A City Mouſe well coated, ſleek, and grey,
A mouſe of high degrees which loſt his way,
Wantonly walking forth to take the Ayre,
And arriv'd early, and alighted there,
For a dayes Lodging: the good hearty Hoſt,
The ancient plenty of his hall to boaſt,
Did all the ſtores produce, that might excite,
With various taſts, the Courtiers appetite.
Fitches and Beans, Peaſon, and Oats, and Wheat,
And a large cheſnut the delicious meat
VVhich Jove himſelf, were he a mouſe, would eat.
And for a Haut gouſt there was mixt with theſe
The ſwerd of Bacon and the coat of Cheeſe.
The precious Reliques, which at Harveſt he
Had gather'd from the Reapers luxury.
Freely (ſaid he) fall on and never ſpare,
The bounteous Gods will for the morrow care.
And thus at eaſe on beds of ſtraw they lay,
And to their Genius ſacrific'd the day.
Yet the nice gueſts Epicurean mind,
(Though breeding made him civil ſeem and kind)
Deſpis'd this Country feaſt, and ſtill his thought
Upon the Cakes and Pies of London wrought.
Your bounty and civility (ſaid he)
VVhich I'm ſurpris'd in theſe rude parts to ſee,
Shews that the Gods have given you a mind,
Too noble for the fate which here you find.
VVhy ſhould a Soul, ſo virtuous, and ſo great,
Looſe it ſelf thus in an Obſcure retreat?
Let ſavage Beaſts lodge in a Country Den,
You ſhould ſee Towns and Manners know, and men:
And taſt the generous Luxury of the Court,
Where all the Mice of quality reſort;
VVhere thouſand beauteous ſhees about you move,
And by high fare, are plyant made to love.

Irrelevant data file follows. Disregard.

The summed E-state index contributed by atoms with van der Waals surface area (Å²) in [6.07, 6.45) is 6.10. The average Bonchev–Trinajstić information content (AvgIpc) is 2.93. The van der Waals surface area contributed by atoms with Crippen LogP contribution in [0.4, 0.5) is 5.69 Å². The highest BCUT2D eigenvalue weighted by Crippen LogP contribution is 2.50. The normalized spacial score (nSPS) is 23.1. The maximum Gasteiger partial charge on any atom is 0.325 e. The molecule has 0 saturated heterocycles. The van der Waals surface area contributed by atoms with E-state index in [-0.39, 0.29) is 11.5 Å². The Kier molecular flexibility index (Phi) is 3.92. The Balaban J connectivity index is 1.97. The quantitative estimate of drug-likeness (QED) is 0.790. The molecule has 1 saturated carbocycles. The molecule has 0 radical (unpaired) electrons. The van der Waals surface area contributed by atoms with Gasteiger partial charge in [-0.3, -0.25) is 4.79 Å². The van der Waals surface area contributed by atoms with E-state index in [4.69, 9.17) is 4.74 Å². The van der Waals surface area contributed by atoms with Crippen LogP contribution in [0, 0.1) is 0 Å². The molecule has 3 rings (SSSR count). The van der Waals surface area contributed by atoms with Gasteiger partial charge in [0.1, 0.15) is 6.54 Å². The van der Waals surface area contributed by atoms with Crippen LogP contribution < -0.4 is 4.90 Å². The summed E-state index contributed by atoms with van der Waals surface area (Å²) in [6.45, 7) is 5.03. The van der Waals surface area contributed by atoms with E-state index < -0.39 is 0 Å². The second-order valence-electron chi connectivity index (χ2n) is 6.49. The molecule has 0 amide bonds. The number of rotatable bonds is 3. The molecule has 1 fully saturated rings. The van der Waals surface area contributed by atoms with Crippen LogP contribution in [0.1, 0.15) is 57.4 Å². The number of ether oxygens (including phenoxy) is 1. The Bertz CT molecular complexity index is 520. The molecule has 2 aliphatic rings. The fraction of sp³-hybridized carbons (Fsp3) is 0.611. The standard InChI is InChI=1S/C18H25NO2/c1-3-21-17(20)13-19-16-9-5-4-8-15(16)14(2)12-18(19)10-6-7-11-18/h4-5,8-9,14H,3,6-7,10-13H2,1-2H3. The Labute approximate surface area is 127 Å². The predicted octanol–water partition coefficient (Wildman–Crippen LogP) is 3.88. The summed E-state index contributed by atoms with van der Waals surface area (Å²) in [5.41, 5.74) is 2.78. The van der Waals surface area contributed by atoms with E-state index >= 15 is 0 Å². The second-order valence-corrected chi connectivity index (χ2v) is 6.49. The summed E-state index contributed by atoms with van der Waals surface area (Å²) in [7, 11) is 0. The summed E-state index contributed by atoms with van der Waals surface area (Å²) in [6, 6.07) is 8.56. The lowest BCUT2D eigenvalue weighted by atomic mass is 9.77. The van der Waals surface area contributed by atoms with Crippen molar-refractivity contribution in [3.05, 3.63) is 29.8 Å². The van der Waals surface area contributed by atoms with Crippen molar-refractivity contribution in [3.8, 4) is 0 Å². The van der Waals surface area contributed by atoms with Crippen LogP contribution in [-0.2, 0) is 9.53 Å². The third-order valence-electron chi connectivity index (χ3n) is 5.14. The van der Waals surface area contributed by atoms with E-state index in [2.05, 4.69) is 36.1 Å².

VVe all er'e long muſt render up our Breath,
No cave or hole can ſhelter us from death.
Since Life, is ſo uncertain, and ſo ſhort,
Let's ſpend it all in feaſting and in ſport.
Come worthy Sir, come with me, and partake,
All the great things that mortals happy make.
Alas what vertue hath ſufficient Arms,
T' oppoſe bright honour, or ſoft Pleaſures Charms?
VVhat wiſdom can their magick force repell?
It was the time, when witty Poets tell,
That Phebus into Thetis boſom fell:
She bluſht at firſt, and then put out the light,
And drew the modeſt Curnains of the night.
Plainly, the troth to tell, the Sun was ſet,
And to the Town our wearied Travellours get,
To a Lords houſe, as Lordly as can be
Made for the uſe of Pride, and Luxury.
They come, the gentle Courtier at the door,
Stops, and will hardly enter in before.
But this Sir, you command, and being ſo,
I'm ſworn t' obedience, and ſo in they go.
Behind a hanging in a ſpacious room,
(The richeſt works of Morclakes nobleſt Loom)
They wait awhile their wearyed Limbs to reſt,
Till ſilence ſhould invite them to the feaſt.
About the hour that Cynthia's Silver light,
Had touch'd the pale Meridies of the night;
At laſt the various Supper being done,
It happened that the Company was gone.
Into a room remote, Servants and all
To pleaſe their noble fancies with a Ball.
Our Hoſt leads forth his Stranger, and does find,
All fitted to the bounties of his mind.
Still on the Table half fill'd diſhes ſtood,
And with delicious bits the floor was ſtrow'd.
The Courteous Mouſe preſents him with the beſt,
And both, with fat varieties are bleſt.
Th' induſtrious Peaſant every where does range,
And thanks the Gods for his Life's happy change.
Loe, in the midſt of a well fraighted Pye,
They both at laſt glutted and wanton lye.
When ſee the ſad Reverſe of proſperous fate,
And what fierce ſtorms on mortal glories wait.
With hideous noiſe, down the rude Servants come,
Six dogs before run barking in the room;
The wretched gluttons fly with wild afright,
And hate the fulneſs which retards their flight.
Our trembling Peaſant wiſhes now in vain,
That Rocks and Mountains cover'd him again.
Oh how the the change of his poor life he curſt
This, of all lives (ſaid he) ſure is the worſt.
Give me again ye Gods my Cave, and wood,
With peace let Tares, and Acorns be my food.

A Paraphraſe upon the 10th. Epiſtle of the firſt book of Horace.Horace to Fuſcus Ariſtius.